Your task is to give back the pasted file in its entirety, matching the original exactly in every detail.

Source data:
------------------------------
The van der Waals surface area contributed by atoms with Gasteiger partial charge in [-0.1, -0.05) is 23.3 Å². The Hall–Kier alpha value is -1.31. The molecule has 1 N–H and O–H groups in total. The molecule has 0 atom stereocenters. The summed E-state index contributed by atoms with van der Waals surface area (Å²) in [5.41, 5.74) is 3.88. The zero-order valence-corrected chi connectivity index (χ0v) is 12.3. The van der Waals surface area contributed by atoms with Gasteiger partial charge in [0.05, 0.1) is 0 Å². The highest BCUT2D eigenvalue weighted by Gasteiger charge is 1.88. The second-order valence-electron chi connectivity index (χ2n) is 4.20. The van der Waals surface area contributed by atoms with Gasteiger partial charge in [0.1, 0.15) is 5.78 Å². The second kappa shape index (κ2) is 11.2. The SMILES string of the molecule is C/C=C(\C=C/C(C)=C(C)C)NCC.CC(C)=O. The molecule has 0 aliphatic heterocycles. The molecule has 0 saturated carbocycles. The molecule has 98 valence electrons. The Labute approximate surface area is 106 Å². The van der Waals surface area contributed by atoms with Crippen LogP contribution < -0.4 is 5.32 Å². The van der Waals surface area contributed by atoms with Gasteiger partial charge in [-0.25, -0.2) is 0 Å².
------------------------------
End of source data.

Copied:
The van der Waals surface area contributed by atoms with Gasteiger partial charge in [-0.1, -0.05) is 23.3 Å². The Hall–Kier alpha value is -1.31. The molecule has 1 N–H and O–H groups in total. The molecule has 0 atom stereocenters. The summed E-state index contributed by atoms with van der Waals surface area (Å²) in [5.41, 5.74) is 3.88. The zero-order valence-corrected chi connectivity index (χ0v) is 12.3. The van der Waals surface area contributed by atoms with Gasteiger partial charge in [0.05, 0.1) is 0 Å². The highest BCUT2D eigenvalue weighted by Gasteiger charge is 1.88. The second-order valence-electron chi connectivity index (χ2n) is 4.20. The van der Waals surface area contributed by atoms with Gasteiger partial charge in [0.1, 0.15) is 5.78 Å². The second kappa shape index (κ2) is 11.2. The SMILES string of the molecule is C/C=C(\C=C/C(C)=C(C)C)NCC.CC(C)=O. The molecule has 0 aliphatic heterocycles. The molecule has 0 saturated carbocycles. The molecule has 98 valence electrons. The Labute approximate surface area is 106 Å². The van der Waals surface area contributed by atoms with Crippen LogP contribution < -0.4 is 5.32 Å². The van der Waals surface area contributed by atoms with Gasteiger partial charge in [-0.25, -0.2) is 0 Å².